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Dean Cosier

Much like many businesses today, business schools are facing rapid and significant change. As expected, this change is largely driven by "external" forces. New ways to "deliver" education, the needs of corporate recruiters, the importance of information technology, global business opportunities, innovations in other business schools, and students' rising expectations are but a few of the forces demanding change in business schools. Furthermore, it is reasonable to expect the best business schools to be leading change themselves. The successful business schools in the future will need to be masters at managing and leading change.

Unfortunately, academic institutions are not always considered the best models for affecting change. Like large organizations that focus on maintenance and control issues, some business schools are structured to avoid and resist change. These business schools usually reflect the "functional silos" found in bureaucracies. Their structures are very departmentalized with the faculty organized into the common groupings of accounting, finance, management, marketing, etc. Academic programs, such as those at the bachelor's, master's, and executive education levels, take a back seat in priorities to faculty interests in functional departments. These business schools will likely fail to recognize the demands in their environments and may fall victim to dot-com and corporate business schools.

The successful business schools in the future will need to be masters at managing and leading change.

An advantage of the Krannert School is that we don't even have departments! We are, in fact, one unit with clear academic and non-degree program areas. This can be a great asset for change. Recently, our faculty was faced with demands from students and corporate friends to offer an e-business curriculum. Within a short period of time our faculty developed and approved this new curriculum. This fall, 13 courses in e-business will be available in the Krannert School or in collaboration with another school on campus.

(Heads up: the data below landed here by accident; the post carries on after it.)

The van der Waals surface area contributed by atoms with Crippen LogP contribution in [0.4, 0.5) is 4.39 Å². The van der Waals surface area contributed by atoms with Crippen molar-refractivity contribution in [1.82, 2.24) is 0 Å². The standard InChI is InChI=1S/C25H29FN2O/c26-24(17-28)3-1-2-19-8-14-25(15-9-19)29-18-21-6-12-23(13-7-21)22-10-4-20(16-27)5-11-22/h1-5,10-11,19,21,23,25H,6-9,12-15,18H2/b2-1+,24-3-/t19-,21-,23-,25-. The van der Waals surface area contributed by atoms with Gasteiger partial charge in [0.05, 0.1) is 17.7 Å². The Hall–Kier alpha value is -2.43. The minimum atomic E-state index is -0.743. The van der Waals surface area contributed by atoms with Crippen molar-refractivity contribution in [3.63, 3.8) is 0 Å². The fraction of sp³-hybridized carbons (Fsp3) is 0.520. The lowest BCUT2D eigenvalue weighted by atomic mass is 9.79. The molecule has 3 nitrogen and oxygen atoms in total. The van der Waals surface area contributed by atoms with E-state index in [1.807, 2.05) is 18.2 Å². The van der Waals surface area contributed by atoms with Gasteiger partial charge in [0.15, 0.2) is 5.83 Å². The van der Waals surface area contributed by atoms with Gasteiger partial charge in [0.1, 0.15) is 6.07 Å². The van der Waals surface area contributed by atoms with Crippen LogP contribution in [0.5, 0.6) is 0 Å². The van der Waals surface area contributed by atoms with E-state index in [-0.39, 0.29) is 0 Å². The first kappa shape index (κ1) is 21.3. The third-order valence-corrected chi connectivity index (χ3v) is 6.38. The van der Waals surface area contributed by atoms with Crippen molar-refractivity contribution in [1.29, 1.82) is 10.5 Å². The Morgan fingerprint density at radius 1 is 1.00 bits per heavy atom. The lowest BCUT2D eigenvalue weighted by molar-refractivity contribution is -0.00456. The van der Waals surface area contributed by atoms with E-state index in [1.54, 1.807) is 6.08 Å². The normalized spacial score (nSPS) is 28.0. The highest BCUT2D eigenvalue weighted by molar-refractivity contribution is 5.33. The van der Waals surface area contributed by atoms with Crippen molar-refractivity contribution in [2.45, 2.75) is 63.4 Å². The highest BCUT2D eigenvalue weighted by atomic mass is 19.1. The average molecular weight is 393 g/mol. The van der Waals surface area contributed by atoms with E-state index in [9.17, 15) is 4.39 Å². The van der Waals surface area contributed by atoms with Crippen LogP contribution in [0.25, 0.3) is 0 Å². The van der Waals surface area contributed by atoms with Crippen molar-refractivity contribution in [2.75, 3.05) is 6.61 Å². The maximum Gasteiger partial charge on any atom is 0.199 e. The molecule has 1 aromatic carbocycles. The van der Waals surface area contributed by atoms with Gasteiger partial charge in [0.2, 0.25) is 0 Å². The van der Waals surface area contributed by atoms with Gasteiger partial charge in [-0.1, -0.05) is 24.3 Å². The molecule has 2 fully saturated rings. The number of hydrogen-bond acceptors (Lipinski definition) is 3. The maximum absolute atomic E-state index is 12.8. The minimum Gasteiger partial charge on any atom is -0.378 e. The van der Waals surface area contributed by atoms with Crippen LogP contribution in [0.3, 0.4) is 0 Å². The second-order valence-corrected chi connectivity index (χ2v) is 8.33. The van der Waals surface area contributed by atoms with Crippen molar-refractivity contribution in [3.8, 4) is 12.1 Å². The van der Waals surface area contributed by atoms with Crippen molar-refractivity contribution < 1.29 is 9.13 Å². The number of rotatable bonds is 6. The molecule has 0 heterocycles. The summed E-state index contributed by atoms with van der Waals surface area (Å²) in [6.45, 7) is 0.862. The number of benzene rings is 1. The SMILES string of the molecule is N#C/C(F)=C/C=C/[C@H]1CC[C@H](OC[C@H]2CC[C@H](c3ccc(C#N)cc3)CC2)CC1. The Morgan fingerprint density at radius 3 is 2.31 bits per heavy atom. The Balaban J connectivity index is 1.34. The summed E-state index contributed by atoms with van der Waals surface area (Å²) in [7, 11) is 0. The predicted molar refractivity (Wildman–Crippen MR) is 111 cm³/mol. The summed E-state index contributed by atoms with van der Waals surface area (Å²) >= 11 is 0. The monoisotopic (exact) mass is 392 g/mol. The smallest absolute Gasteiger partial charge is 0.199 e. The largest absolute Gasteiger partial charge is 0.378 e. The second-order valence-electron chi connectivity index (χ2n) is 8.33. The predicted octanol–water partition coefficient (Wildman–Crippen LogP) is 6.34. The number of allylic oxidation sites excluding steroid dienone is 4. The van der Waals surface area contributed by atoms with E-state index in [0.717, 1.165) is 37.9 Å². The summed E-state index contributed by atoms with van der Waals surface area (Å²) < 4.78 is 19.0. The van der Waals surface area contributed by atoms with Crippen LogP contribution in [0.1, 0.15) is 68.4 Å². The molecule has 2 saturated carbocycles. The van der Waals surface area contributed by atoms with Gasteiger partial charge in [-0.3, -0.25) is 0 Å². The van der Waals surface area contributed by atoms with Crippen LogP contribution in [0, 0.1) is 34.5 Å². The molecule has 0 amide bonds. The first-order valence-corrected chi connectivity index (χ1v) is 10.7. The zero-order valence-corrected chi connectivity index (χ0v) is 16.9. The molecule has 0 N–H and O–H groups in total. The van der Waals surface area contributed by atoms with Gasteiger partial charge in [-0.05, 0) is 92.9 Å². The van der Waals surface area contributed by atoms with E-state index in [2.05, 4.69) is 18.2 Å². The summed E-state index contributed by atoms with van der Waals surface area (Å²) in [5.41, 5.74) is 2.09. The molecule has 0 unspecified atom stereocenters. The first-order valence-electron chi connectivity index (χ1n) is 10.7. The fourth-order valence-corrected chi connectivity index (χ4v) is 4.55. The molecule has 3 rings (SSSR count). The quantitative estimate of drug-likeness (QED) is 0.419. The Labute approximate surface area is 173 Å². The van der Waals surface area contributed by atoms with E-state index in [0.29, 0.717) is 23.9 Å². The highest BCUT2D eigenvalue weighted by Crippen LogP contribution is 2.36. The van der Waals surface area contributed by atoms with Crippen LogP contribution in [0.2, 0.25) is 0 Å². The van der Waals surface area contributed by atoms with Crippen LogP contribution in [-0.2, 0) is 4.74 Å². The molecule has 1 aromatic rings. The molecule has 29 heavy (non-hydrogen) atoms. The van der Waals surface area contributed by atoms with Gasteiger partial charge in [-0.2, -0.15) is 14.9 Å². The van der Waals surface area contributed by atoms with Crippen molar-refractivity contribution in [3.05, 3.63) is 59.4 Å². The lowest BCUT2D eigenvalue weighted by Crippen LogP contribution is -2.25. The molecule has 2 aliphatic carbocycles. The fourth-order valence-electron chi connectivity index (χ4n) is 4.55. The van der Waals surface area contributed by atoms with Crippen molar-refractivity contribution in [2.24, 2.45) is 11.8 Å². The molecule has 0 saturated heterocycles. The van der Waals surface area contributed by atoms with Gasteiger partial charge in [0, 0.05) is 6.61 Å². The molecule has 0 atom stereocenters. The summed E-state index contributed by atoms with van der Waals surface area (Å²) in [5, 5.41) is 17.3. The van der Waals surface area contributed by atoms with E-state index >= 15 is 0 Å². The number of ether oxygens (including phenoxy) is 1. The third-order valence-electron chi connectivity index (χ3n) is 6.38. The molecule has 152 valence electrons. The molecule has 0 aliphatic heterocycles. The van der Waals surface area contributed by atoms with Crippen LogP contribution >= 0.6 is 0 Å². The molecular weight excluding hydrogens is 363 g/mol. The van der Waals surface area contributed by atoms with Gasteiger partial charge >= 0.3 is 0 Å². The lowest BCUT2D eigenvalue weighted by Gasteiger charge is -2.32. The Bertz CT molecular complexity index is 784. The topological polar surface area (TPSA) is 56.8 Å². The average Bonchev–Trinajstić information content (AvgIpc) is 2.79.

Another feature new to the Krannert School is the External Relations and Communications (ERC) group. Led by Tim Newton, this new part of the dean's office is focused exclusively on the interface between Krannert and its many external stakeholders. (The new Krannert Magazine is a product of Tim's unit.) The ERC group deals with publications (Purdue Marketing Communications), media relations (Mike Lillich) at the Purdue University News Service, events (Melissa Evens), and Krannert Web content (Tricia Reed). Under Tim's able leadership, the exchange of information between the Krannert School and its external constituents has dramatically improved. As an example, we invite you to surf the new Krannert Web site, www.mgmt.purdue.edu, which the ERC group has built in conjunction with our Webmaster, Todd Smoak.

Our external communications reach to all constituents of the Krannert School. Although our School's official name is the School of Management and Krannert Graduate School of Management, we have made the decision to use the shorter term "Krannert" to informally describe all of our management programs and services. Whether you received a bachelor's, master's, or doctoral degree or took a non-degree course from our School, you're considered part of the Krannert family.

It is clear that business schools cannot (and should not) survive in a vacuum. Viability and accountability are needed and warranted. The Krannert School's structure and culture are oriented toward providing the highest-quality programs and services to its many stakeholders. Stay tuned for changes at Krannert that will further improve our programs and enhance our leadership position among the world's best business schools. Building on our outstanding reputation in the management of technology and analytical management of technology and analytical management areas, our future is indeed bright.

With Purdue and Krannert pride,

Richard A. Cosier
Dean and Leeds Professor of Management

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